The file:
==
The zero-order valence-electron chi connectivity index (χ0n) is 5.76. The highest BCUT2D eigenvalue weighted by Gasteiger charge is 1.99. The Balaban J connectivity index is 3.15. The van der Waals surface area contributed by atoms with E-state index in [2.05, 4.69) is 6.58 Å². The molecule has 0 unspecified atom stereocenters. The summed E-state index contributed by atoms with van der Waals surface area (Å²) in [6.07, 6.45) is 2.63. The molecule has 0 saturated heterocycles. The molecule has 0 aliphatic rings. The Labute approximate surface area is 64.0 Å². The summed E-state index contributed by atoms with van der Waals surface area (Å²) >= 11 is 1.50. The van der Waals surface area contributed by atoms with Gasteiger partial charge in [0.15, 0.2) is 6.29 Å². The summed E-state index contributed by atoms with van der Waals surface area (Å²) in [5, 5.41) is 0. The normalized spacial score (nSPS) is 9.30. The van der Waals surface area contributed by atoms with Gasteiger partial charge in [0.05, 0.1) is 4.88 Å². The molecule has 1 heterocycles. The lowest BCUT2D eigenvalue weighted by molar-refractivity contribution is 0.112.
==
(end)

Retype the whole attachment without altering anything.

The zero-order valence-electron chi connectivity index (χ0n) is 5.76. The highest BCUT2D eigenvalue weighted by Gasteiger charge is 1.99. The Balaban J connectivity index is 3.15. The van der Waals surface area contributed by atoms with E-state index in [2.05, 4.69) is 6.58 Å². The molecule has 0 unspecified atom stereocenters. The summed E-state index contributed by atoms with van der Waals surface area (Å²) in [6.07, 6.45) is 2.63. The molecule has 0 saturated heterocycles. The molecule has 0 aliphatic rings. The Labute approximate surface area is 64.0 Å². The summed E-state index contributed by atoms with van der Waals surface area (Å²) >= 11 is 1.50. The van der Waals surface area contributed by atoms with Gasteiger partial charge in [0.15, 0.2) is 6.29 Å². The summed E-state index contributed by atoms with van der Waals surface area (Å²) in [5, 5.41) is 0. The normalized spacial score (nSPS) is 9.30. The van der Waals surface area contributed by atoms with Gasteiger partial charge in [0.05, 0.1) is 4.88 Å². The molecule has 1 heterocycles. The lowest BCUT2D eigenvalue weighted by molar-refractivity contribution is 0.112.